I, on the other hand, had been completely defined by the fact that I had sick children. If I was asked to write a bio about myself it would center around the fact that I had two children with Muscular Dystrophy, because that was all I thought about and all I focused my energies on.  I was a sad martyr.  I was no longer myself.  That vibrant, “crazy” and eccentric Jasmine of younger years did not exist any more, not even a glimpse of her.  I was an activist for my children’s health and for healthcare reform – and that was it.

That was sum of me.

And it was a highly stressful existence.  It is no wonder my marriage broke down – it simply was not a good enough way to live a life.  I was barely – barely coping day-to-day as this person.  And frankly, I was often not coping at all.

Acceptance really is an amazing thing.  It is all a process and I needed to be this sad-shell-of-a-Jasmine in order to reach the next stage – The Big Acceptance stage – the place where I could be happy despite life’s circumstances.  The place where I could see how well the children really are doing with the bodies they have been given.  They AMAZE me, these two angels given to us.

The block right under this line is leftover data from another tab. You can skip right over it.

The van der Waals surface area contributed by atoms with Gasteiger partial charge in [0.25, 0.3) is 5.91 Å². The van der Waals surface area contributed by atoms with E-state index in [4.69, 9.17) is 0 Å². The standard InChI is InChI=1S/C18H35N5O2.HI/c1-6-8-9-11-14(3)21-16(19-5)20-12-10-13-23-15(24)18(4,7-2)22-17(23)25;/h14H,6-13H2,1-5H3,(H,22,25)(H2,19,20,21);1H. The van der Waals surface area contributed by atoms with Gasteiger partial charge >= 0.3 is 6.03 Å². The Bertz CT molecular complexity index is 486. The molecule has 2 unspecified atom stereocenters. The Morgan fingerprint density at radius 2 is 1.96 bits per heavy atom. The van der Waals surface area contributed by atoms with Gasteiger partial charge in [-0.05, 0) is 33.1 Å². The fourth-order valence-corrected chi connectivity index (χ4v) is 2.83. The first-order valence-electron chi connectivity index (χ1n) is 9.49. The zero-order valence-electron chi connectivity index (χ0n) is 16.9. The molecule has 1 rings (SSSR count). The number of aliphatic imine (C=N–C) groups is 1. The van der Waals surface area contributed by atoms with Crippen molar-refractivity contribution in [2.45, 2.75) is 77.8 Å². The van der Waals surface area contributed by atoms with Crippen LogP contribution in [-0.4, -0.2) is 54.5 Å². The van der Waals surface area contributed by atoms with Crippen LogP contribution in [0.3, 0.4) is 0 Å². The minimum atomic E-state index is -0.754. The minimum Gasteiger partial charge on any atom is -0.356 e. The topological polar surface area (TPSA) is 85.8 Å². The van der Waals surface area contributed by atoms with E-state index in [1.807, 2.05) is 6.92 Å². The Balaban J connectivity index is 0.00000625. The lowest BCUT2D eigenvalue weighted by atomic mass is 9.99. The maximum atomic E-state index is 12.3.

And I know that it is up to me to make the children’s lives, as well as my own life, as wonderful as possible.  No more dwelling on the negatives and what-ifs.  Lots more dwelling on love and laughter and each of our talents.